OP1941. L’INCORONAZIONE DI POPPEA – Excerpts (Monteverdi), Live Performance, 12 Feb., 1954, w.Sanzogno Cond. RAI Ensemble, Milano; Carlo Bergonzi, Maria Vitale, Rolando Panerai, Oralia Dominguez, Mario Petri, etc.; IL GIURAMENTO – Excerpts (Mercadante), Broadcast Performances, 1951, w.Simonetto Cond. Rolando Panerai, Miriam Pirazzini, Maria Vitale, Amadeo Berdini & Aldo Bertocci; LA VESTALE – Excerpt (Spontini), Broadcast Performance, 27 March, 1951, w.Previtali Cond. RAI Ensemble, Roma; Maria Vitale & Giuliano Ferrein. (Portugal) 2-Gala 100.797. - 8712177051564
“Maria Vitale studied with the renowned Giannina Arangi-Lombardi in Milan. At first it was assumed that her voice was that of a coloratura soprano, however upon the recommendation of composer Riccardo Pick-Mangiagalli, she turned to the dramatic soprano repertoire. After singing in the ‘Martini-Rossi’ concerts on Italian radio, she appeared as a guest at the Paris Opéra in 1950 to considerable success, singing Norma, Leonora, Amelia and Aida.
In 1951, the year of Verdi's 50th death anniversary, she sang major parts in lesser known Verdi operas for RAI, notably; Leonora in OBERTO, Giselda in I LOMBARDI, Lucrezia in I DUE FOSCARI, and Mina in AROLDO. She continued singing in Italy, appearing in Palermo, Florence, Turin, Trieste, etc. In 1953, she sang the title rôle in ELISABETTA, REGINA D'INGHILTERRA on Italian radio, and appeared at the Edinburgh Festival, as Desdemona in Rossini's OTELLO. Other rôles included Senta and Elsa, she was also a successful interpreter of Lieder, a rarity among Italian singers, and appeared in recital in Stuttgart, Frankfurt, and Berlin.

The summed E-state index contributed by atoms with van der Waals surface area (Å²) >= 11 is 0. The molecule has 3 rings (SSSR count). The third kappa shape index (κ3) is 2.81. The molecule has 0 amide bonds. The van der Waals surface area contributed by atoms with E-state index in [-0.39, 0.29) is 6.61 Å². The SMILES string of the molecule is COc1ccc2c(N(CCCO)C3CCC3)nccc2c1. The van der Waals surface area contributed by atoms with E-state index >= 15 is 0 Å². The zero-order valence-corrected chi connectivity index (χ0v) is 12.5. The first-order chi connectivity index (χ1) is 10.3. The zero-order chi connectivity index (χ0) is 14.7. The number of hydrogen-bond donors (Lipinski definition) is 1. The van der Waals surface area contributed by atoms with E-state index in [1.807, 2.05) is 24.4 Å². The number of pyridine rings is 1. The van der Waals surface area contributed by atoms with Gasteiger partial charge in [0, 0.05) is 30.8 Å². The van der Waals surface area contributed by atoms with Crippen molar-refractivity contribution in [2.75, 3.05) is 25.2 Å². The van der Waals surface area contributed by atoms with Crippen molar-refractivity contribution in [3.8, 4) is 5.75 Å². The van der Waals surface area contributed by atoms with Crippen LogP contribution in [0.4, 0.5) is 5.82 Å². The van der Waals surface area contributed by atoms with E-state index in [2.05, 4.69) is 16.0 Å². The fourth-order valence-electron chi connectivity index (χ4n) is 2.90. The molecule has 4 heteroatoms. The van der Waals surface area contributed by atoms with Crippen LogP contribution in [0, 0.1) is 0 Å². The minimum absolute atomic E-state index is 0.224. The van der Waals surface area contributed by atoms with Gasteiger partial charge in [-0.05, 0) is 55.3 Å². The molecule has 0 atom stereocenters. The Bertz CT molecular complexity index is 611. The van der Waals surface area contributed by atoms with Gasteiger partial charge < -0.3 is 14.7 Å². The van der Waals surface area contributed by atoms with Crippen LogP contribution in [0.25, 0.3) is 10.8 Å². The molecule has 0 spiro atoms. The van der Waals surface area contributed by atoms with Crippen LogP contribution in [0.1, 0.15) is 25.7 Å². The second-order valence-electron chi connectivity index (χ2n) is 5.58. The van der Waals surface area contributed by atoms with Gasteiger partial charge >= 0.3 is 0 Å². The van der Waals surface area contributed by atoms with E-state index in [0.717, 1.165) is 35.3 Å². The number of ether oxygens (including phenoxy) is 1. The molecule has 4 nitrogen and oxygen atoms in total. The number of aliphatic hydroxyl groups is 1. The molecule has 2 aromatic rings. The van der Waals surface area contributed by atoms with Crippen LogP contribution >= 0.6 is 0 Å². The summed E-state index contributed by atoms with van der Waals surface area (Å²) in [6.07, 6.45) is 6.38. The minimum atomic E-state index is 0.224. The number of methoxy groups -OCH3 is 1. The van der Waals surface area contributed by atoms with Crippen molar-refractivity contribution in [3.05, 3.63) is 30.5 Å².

Vitale never achieved the international career she had hoped for and retired, still at the height of her powers, with her husband in the small town of Munsingen in Switzerland. Later she taught for a while in the United States, then returned to Europe and lived partly in Munsingen, partly in Milan, where she died in 1984. She can be heard on recordings in Spontini's LA VESTALE, Mercadante's IL GIURAMENTO, and the aforementioned, OBERTO, I LOMBARDI, I DUE FOSCARI, and AROLDO."
- Z. D. Akron
Considered the foremost Verdi tenor of his age, Mr. Bergonzi sang more than 300 times with the Metropolitan Opera of New York from the 1950s to the ’80s, appearing opposite a roster of celebrated divas that included Maria Callas, Zinka Milanov, Renata Tebaldi, Risë Stevens, Victoria de los Angeles and Leontyne Price.